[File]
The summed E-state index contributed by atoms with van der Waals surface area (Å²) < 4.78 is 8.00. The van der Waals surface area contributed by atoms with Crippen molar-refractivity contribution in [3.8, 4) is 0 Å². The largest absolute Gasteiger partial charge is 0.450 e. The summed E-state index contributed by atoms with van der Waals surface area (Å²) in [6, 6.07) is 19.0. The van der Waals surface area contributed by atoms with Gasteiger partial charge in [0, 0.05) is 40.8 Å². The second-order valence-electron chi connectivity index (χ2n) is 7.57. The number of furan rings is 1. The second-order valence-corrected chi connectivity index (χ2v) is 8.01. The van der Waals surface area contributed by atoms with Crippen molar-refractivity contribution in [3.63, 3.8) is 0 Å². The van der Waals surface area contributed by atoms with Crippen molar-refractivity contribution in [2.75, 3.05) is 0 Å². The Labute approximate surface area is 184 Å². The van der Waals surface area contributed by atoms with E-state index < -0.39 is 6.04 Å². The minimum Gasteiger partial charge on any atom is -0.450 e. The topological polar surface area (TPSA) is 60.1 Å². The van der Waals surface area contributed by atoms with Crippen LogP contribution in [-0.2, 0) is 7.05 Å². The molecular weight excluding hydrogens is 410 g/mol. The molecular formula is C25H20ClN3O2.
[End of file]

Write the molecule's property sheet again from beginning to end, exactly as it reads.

The summed E-state index contributed by atoms with van der Waals surface area (Å²) < 4.78 is 8.00. The van der Waals surface area contributed by atoms with Crippen molar-refractivity contribution in [3.8, 4) is 0 Å². The largest absolute Gasteiger partial charge is 0.450 e. The summed E-state index contributed by atoms with van der Waals surface area (Å²) in [6, 6.07) is 19.0. The van der Waals surface area contributed by atoms with Gasteiger partial charge in [0, 0.05) is 40.8 Å². The second-order valence-electron chi connectivity index (χ2n) is 7.57. The number of furan rings is 1. The second-order valence-corrected chi connectivity index (χ2v) is 8.01. The van der Waals surface area contributed by atoms with Crippen molar-refractivity contribution in [3.63, 3.8) is 0 Å². The van der Waals surface area contributed by atoms with Crippen molar-refractivity contribution in [2.75, 3.05) is 0 Å². The Labute approximate surface area is 184 Å². The van der Waals surface area contributed by atoms with E-state index < -0.39 is 6.04 Å². The minimum Gasteiger partial charge on any atom is -0.450 e. The topological polar surface area (TPSA) is 60.1 Å². The van der Waals surface area contributed by atoms with Crippen LogP contribution in [-0.2, 0) is 7.05 Å². The molecular weight excluding hydrogens is 410 g/mol. The molecular formula is C25H20ClN3O2.